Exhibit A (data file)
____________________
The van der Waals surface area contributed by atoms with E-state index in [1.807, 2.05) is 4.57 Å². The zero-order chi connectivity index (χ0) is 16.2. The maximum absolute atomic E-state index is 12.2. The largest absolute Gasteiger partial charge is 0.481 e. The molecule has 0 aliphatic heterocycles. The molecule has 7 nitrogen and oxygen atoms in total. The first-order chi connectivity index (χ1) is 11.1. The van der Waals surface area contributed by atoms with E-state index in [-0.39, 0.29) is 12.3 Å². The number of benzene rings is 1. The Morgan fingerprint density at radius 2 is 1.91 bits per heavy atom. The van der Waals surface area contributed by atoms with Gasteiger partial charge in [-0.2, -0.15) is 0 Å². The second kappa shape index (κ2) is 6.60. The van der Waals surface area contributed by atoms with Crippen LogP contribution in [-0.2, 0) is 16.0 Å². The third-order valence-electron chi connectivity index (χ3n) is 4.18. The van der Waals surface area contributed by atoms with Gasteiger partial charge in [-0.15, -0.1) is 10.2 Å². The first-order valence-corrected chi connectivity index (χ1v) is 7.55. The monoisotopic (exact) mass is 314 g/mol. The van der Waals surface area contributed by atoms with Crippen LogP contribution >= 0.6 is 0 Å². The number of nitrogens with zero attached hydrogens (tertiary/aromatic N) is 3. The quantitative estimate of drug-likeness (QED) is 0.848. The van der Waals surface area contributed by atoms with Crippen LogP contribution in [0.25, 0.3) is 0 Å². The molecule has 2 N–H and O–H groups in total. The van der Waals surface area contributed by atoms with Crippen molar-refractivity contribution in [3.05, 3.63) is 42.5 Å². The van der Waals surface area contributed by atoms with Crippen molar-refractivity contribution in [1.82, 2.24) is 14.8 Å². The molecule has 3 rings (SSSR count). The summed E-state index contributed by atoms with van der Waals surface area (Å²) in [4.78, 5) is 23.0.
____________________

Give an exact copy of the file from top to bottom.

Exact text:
The van der Waals surface area contributed by atoms with E-state index in [1.807, 2.05) is 4.57 Å². The zero-order chi connectivity index (χ0) is 16.2. The maximum absolute atomic E-state index is 12.2. The largest absolute Gasteiger partial charge is 0.481 e. The molecule has 0 aliphatic heterocycles. The molecule has 7 nitrogen and oxygen atoms in total. The first-order chi connectivity index (χ1) is 11.1. The van der Waals surface area contributed by atoms with E-state index in [-0.39, 0.29) is 12.3 Å². The number of benzene rings is 1. The Morgan fingerprint density at radius 2 is 1.91 bits per heavy atom. The van der Waals surface area contributed by atoms with Gasteiger partial charge in [-0.2, -0.15) is 0 Å². The second kappa shape index (κ2) is 6.60. The van der Waals surface area contributed by atoms with Crippen LogP contribution in [-0.2, 0) is 16.0 Å². The third-order valence-electron chi connectivity index (χ3n) is 4.18. The van der Waals surface area contributed by atoms with Gasteiger partial charge in [-0.15, -0.1) is 10.2 Å². The first-order valence-corrected chi connectivity index (χ1v) is 7.55. The monoisotopic (exact) mass is 314 g/mol. The van der Waals surface area contributed by atoms with Crippen LogP contribution >= 0.6 is 0 Å². The number of nitrogens with zero attached hydrogens (tertiary/aromatic N) is 3. The quantitative estimate of drug-likeness (QED) is 0.848. The van der Waals surface area contributed by atoms with Crippen LogP contribution in [0.25, 0.3) is 0 Å². The molecule has 2 N–H and O–H groups in total. The van der Waals surface area contributed by atoms with Crippen molar-refractivity contribution in [3.05, 3.63) is 42.5 Å². The van der Waals surface area contributed by atoms with Crippen molar-refractivity contribution in [1.82, 2.24) is 14.8 Å². The molecule has 3 rings (SSSR count). The summed E-state index contributed by atoms with van der Waals surface area (Å²) in [4.78, 5) is 23.0.